China with her rise as a global superpower will not be delighted to discover the United States advance in her neighborhood. She considers South East Asia and the Korean Peninsula like her own areas of influence and North Korea as a buffer state. The trouble is that any solution to the North Korean problem will inevitably involve South Korea and Japan, her two neighbors, and strong allies of the United States. China will have serious misgivings about such involvement. The United States’ current government seems to be high on rhetoric but lacking a two-pronged approach i.e. show of armed strength and diplomacy acting together. In this situation, it is China for her own motives which may start playing an active role in pushing the United States into the background. If the United States does not get her act right and this indeed happens, then the current North Korean problem will further escalate the rise of China. The United States must remember that sanctions in themselves are not a policy but tools to a wider strategy. Sanctions buy time to ponder over all available options. The economic bite of sanctions on North Korea will be devastating only if the United States is able to bring China on board and push for more stringent sanctions. But, here the difficulty is that China’s own northeastern region is heavily dependent on trade with North Korea. The United States needs to show not just her immense military strength (which by the way it is doing by unprecedentedly sending three aircraft carriers in the Pacific before President Trump’s upcoming Asia visit) but also keep all diplomatic channels open like it did with Iran.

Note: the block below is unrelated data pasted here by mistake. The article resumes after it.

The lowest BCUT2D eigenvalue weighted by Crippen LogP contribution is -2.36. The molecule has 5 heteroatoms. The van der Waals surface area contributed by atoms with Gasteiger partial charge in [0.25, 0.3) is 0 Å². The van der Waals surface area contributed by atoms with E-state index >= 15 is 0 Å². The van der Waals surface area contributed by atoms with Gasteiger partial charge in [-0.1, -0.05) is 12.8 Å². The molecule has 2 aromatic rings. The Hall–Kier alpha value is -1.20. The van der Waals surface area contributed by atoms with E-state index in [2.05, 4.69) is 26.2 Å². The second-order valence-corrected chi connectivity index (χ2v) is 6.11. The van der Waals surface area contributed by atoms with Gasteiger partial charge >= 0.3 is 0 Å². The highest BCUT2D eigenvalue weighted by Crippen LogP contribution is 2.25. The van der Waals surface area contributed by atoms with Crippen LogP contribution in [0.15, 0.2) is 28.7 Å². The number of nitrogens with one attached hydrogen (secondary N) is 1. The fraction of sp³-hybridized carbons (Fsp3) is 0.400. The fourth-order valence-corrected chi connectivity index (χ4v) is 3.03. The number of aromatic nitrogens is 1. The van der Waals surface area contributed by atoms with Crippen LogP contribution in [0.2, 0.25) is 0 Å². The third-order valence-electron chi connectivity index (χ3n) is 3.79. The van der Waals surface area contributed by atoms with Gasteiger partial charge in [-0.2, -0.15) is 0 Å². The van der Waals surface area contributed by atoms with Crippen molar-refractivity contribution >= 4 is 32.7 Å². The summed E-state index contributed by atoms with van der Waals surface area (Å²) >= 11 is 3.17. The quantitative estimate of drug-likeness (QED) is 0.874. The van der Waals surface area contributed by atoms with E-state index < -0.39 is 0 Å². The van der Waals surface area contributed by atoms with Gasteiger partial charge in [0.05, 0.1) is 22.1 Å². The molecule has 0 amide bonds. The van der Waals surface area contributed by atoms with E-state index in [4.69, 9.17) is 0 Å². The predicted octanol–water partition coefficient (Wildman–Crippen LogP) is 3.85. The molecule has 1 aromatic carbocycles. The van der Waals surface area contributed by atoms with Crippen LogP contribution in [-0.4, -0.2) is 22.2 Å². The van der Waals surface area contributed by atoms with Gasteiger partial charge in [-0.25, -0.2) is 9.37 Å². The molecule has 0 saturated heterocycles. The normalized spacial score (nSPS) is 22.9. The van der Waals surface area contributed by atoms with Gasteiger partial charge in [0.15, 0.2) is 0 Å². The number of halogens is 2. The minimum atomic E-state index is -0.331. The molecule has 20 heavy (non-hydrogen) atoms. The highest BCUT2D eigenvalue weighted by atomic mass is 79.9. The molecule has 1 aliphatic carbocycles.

Hence, to summarize, the greatest socio-political impact of a nuclear North Korea will ultimately depend on the choices made by the United States and China, while the United States, on the other hand, tries to contain growing Chinese ambitions.